Citrulline malate is one of the most popular pre-workout ingredients sold today and has become a staple in pre-workout supplement formulations. Does it work? If so, what does it actually do? Why is citrulline malate used in bodybuilding and strength training formulas?
The malic acid salt of citrulline, citrulline malate is a naturally occurring amino acid. It is not an essential amino and is not involved in building lean muscle tissue. Instead, it has an important role in energy metabolism. It also helps in the removal of the metabolic byproducts of exercise, including that involved in direct muscle training. Although it is found in many fruits, watermelon has particularly high levels of citrulline. In order to consume levels high enough to have a noticeable effect in the gym, however, you will have to use a dietary supplement. An effective dose of citrulline is considered to be 6 to 8 grams.
Citrulline Malate Mechanisms of Action
The following are thought to be the main modes of action for citrulline malate:
- Intermediary in the urea cycle to help with the removal of ammonia, a toxic byproduct of anaerobic metabolism (the main type of metabolism used in resistance training, i.e. bodybuilding, strength training).
- Precursor to arginine which may be involved in vasodilation and the facilitation of increased blood flow to the muscles, resulting in improved oxygen and nutrient delivery and a bigger muscle ‘pump.’
- Intermediary in the Krebs cycle (citric acid cycle), which is essential to aerobic metabolism.
Recommended pre-workout supplement:
Since citrulline is a precursor to arginine, and arginine stimulates the production of nitric oxide, citrulline may help to relax your blood vessels and increase the flow of blood and nutrients to the muscle. This will result in more energy and muscle endurance as well as the much-desired muscle ‘pump,’ the swelling that happens when you engage in sufficient resistance training, especially with moderately high repetitions.
Why Not Take Arginine Instead?
Arginine is not well-absorbed by the body when taken in a supplement. Only about 20% will make it into the bloodstream. Citrulline malate is much better absorbed making citrulline supplementation a better option than arginine. As a ‘pump’ ingredient, citrulline malate is often used along with beta-alanine, betaine, and others.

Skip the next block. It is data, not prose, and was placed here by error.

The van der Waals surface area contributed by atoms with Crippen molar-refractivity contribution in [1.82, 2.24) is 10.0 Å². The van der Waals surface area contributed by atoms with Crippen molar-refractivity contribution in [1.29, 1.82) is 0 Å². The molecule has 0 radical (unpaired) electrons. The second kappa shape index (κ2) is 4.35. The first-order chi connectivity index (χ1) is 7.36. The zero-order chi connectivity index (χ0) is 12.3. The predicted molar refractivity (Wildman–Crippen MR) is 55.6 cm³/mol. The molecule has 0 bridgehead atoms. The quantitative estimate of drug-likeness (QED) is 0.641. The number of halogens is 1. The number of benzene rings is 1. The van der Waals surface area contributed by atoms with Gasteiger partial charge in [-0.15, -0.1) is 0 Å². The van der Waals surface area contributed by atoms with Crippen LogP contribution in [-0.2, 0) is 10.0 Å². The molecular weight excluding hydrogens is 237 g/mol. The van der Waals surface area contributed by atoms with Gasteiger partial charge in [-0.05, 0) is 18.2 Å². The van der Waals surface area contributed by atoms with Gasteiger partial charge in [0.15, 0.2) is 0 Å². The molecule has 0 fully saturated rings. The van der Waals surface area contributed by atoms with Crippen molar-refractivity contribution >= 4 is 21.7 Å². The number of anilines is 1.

While the vasodilation role of citrulline is often the focus of pre-workout formulations and information concerning these supplements, it is likely that the effectiveness of citrulline is due to a combination of all of the roles discussed above.
The clinical and anecdotal evidence for CM is fairly strong. Many users enjoy a marked reduction in fatigue, an increase in total repetitions, and even an increase in peak power. I personally notice significant results from using citrulline malate AlONE as a pre-workout supplement and I consider it an essential ingredient in any pre-workout powder I use.
How Much Citrulline Should You Take?
Beware that most pre-workout powders underdose citrulline. You need to take at least 6 grams and up to 8 grams for an effective dose. Dedicated pump formulas will contain effective doses of citrulline along with other pump enhancing ingredients.
Best Form of Citrulline
Do not use supplements containing ‘L-citrulline.’ The proper form of citrulline to use for a pre-workout is citrulline malate 2:1 (2 to 1 ratio of citrulline and malate).
How To Start Using Citrulline Malate
While many athletes, exercisers, bodybuilders report very good results from citrulline malate, including more muscle endurance, increased reps, strength, and a feeling of enhanced muscle pump, some do report no noticeable effect. We don’t really know why it works for some and not others. There may be other factors involved including the type of training, dietary factors, or some type of insensitivity to CM.
Therefore, I would recommend that you do not begin using citrulline malate as part of a pre-workout formula. Instead, purchase a stand-alone CM product. Use 6 to 8 grams of this product around 15 minutes before you begin your workout. If CM is right for you, you should notice a significant difference in endurance and your ability to rep out.
The reason I recommend this is because the main ingredients in a good pre-workout are expensive. This is why most pre-workouts underdose the most effective ingredients and then stuff their formula with a bunch of cheap bells and whistles that do nothing but leave a foul taste in your mouth and give you a stomach ache. There is no use in paying a premium for a pre-workout with perhaps four or five effective ingredients when one of those ingredients does nothing for you.